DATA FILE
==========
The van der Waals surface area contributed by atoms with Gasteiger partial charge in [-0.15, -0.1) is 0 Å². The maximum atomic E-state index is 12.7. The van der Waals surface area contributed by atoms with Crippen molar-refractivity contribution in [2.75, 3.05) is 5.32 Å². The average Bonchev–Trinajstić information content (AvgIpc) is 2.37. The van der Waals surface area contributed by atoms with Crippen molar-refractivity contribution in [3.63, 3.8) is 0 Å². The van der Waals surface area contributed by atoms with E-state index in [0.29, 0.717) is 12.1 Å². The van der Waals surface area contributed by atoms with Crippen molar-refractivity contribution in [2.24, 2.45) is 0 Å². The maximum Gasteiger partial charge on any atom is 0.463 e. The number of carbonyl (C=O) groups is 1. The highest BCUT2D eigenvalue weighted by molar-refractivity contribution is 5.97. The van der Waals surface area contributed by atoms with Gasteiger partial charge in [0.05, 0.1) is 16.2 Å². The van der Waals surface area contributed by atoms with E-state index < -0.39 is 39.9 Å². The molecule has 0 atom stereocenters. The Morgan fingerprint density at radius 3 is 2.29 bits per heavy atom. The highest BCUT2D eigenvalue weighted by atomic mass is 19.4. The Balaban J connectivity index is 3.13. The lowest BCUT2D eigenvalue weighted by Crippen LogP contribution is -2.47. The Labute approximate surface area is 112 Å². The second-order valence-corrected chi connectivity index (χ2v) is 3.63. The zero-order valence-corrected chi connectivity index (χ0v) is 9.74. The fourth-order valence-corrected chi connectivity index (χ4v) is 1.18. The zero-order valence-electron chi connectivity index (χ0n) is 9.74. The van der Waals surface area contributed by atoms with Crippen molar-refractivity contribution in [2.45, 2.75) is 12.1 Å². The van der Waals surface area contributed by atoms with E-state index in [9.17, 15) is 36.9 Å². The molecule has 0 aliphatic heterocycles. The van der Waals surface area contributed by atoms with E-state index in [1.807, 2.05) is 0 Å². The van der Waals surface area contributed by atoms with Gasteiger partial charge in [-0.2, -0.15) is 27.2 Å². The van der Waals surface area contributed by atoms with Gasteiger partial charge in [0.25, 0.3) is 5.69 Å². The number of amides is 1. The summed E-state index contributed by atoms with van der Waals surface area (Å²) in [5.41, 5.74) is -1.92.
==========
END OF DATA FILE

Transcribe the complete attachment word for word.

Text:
The van der Waals surface area contributed by atoms with Gasteiger partial charge in [-0.15, -0.1) is 0 Å². The maximum atomic E-state index is 12.7. The van der Waals surface area contributed by atoms with Crippen molar-refractivity contribution in [2.75, 3.05) is 5.32 Å². The average Bonchev–Trinajstić information content (AvgIpc) is 2.37. The van der Waals surface area contributed by atoms with Crippen molar-refractivity contribution in [3.63, 3.8) is 0 Å². The van der Waals surface area contributed by atoms with E-state index in [0.29, 0.717) is 12.1 Å². The van der Waals surface area contributed by atoms with Crippen molar-refractivity contribution in [2.24, 2.45) is 0 Å². The maximum Gasteiger partial charge on any atom is 0.463 e. The number of carbonyl (C=O) groups is 1. The highest BCUT2D eigenvalue weighted by molar-refractivity contribution is 5.97. The van der Waals surface area contributed by atoms with Gasteiger partial charge in [0.05, 0.1) is 16.2 Å². The van der Waals surface area contributed by atoms with E-state index < -0.39 is 39.9 Å². The molecule has 0 atom stereocenters. The Morgan fingerprint density at radius 3 is 2.29 bits per heavy atom. The highest BCUT2D eigenvalue weighted by atomic mass is 19.4. The Balaban J connectivity index is 3.13. The lowest BCUT2D eigenvalue weighted by Crippen LogP contribution is -2.47. The Labute approximate surface area is 112 Å². The second-order valence-corrected chi connectivity index (χ2v) is 3.63. The zero-order valence-corrected chi connectivity index (χ0v) is 9.74. The fourth-order valence-corrected chi connectivity index (χ4v) is 1.18. The zero-order valence-electron chi connectivity index (χ0n) is 9.74. The van der Waals surface area contributed by atoms with Crippen molar-refractivity contribution in [2.45, 2.75) is 12.1 Å². The van der Waals surface area contributed by atoms with E-state index in [9.17, 15) is 36.9 Å². The molecule has 0 aliphatic heterocycles. The van der Waals surface area contributed by atoms with E-state index in [1.807, 2.05) is 0 Å². The van der Waals surface area contributed by atoms with Gasteiger partial charge in [-0.2, -0.15) is 27.2 Å². The van der Waals surface area contributed by atoms with Gasteiger partial charge in [0.25, 0.3) is 5.69 Å². The number of amides is 1. The summed E-state index contributed by atoms with van der Waals surface area (Å²) in [5.41, 5.74) is -1.92.